05/04/12 9:45 PM ET
Figgins moved into utility role
By Josh Liebeskind / MLB.com
A month into the season, consider that experiment over.
Wedge announced before Friday's game that he had informed the veteran he would now be serving in a utility role.
"I talked to Figgy today. I told him we're going to change his role, he's going to [play in] more of a utility role for us now," Wedge said. "I had a good conversation with Chone earlier today before I posted the lineup, and he was a total pro about it. He understood.
"I felt like this was the time we needed to do it. I wanted to give it as long as I felt like we could, but it just wasn't happening to the point where we felt like it should. He's been great with his attitude, he's working hard, had a decent spring and good first week. But it's just fallen off from there."
Figgins -- who hit just .188 in a frustrating, injury-riddled 2011 campaign -- was hitting .260 through April 18, but has since seen a dramatic decrease in his production. On the heels of swoon in which he has just five hits in his last 45 at-bats, Figgins' average has dropped to .189.
Second baseman Dustin Ackley, who has been hitting second, will now occupy the leadoff spot. Ackley has hit first three times this season, and is batting 4-for-13 (.308) in that role. Wedge said he does not know who will lead off when Ackley has a day off, but is not considering moving Ichiro Suzuki from the three spot back to the role he occupied for Seattle up until this season.
Wedge will rotate designated hitters
SEATTLE -- Kyle Seager received his first-career start at designated hitter on Friday. The Mariners' regular third baseman said he couldn't remember a specific instance when he was a DH in the Minor Leagues, but did it a few times in college.
"It's a little different mindset, you have to keep yourself in the game," Seager said. "A lot of guys get on the treadmill or just get running around and keep the blood flowing. There's cages down below, so I'll definitely be swinging and everything to try and stay in there."
Seager's insertion into the lineup as the DH stems from a couple reasons. Jesus Montero has been a mainstay at DH this season, but will assume more catching duties while Miguel Olivo is on the disabled list. But it's also the product of manager Eric Wedge trying to get more than nine players time in the field.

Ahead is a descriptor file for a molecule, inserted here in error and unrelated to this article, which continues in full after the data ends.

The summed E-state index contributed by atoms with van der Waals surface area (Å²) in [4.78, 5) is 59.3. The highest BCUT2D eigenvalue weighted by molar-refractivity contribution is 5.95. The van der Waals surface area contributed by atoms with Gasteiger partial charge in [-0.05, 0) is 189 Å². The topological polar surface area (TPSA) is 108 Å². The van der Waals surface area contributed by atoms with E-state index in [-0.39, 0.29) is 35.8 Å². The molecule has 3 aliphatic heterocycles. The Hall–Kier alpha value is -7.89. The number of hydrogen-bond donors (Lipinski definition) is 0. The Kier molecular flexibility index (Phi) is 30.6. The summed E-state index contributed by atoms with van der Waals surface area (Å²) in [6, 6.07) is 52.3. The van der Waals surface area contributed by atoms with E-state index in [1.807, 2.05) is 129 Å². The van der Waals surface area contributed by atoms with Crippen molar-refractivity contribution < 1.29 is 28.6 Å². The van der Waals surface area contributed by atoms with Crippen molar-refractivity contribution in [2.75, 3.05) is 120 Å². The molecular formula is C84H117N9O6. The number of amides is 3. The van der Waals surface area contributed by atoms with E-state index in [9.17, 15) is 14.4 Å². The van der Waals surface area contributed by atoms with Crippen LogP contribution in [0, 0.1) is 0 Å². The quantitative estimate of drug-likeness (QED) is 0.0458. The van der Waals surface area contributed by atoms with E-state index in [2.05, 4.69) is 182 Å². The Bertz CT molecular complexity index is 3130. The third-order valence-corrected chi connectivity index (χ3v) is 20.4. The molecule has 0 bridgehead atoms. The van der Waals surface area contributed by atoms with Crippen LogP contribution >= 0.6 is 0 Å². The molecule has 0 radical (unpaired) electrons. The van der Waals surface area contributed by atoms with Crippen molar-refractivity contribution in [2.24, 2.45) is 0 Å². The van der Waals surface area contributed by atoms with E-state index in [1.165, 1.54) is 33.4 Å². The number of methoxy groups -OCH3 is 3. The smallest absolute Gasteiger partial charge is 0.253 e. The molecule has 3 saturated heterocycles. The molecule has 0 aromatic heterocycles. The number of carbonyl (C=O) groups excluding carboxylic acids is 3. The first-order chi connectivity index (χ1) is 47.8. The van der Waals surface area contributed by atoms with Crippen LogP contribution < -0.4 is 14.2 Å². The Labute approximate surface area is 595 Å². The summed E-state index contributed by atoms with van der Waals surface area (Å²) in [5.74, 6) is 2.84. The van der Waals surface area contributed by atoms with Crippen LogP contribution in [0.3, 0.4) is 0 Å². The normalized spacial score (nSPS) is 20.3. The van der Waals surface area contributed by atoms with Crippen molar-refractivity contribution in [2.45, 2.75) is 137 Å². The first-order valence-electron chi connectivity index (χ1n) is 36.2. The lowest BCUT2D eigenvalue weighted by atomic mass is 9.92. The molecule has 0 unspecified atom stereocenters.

"Somebody's got to DH," Wedge said. "I want to play them all in the field, so you're going to see a lot of them mixing in and out of the DH spot. There's no rhyme or reason to it, outside of I want to get [Alex] Liddi at third, I want to get Seager at third, I want to get Seager at second. Liddi's going to bounce around, he's going to end up in the outfield one of these days.
"We'll mix and match with the DH spot. That's the luxury you have without having an everyday DH."
Montero, Jaso to split backstop duties
SEATTLE -- With Miguel Olivo on the 15-day disabled list with a groin injury, Mariners manager Eric Wedge made it clear that 22-year-old Jesus Montero would not assume the role of everyday catcher.
"He's still going to split time with [John] Jaso, so he's not going to have to worry about carrying the weight of catching every day on his shoulders," Wedge said. "We can pick and choose the spots he's going to play -- a couple days in a row, back-and-forth -- or how we're going to do it. That's what we've done here in the early going. It's only been a few days, and that's what we'll continue to do."
After Olivo left Monday's contest against Tampa Bay, Montero caught the next two games before Jaso was behind the plate for the finale of the Mariners' four-game series against the Rays. Montero again started behind the dish on Friday against the Twins.
"I just got a little bit more opportunity now," Montero said. "I feel fine. But I feel bad, too, because Miggy's down. I don't wish that [on] any player. But I'm just here for the opportunity and trying to do my best."
Even though Yankees closer Mariano Rivera tore his ACL shagging fly balls during batting practice on Thursday, Mariners pitcher Kevin Millwood said it won't change his pregame routine.
"I don't run around a lot, but guys have been doing it forever," the 37-year-old veteran said. "It's a freak accident, not much else you can say. A lot of guys do it just to move around and have a little fun. I don't think they're going to stop having pitchers shag during batting practice."
Current members of the Mariners were hitting a combined 18-for-58 (.310) off Twins starter Carl Pavano entering Seattle's matchup with the right-hander on Friday.
The Mariners have hit 14 home runs in their last 10 games heading into Friday's matchup with the Twins. That ranks them first in the American League in home runs during that span. Additionally, 19 of the last 26 runs the Mariners have scored have come via a home run.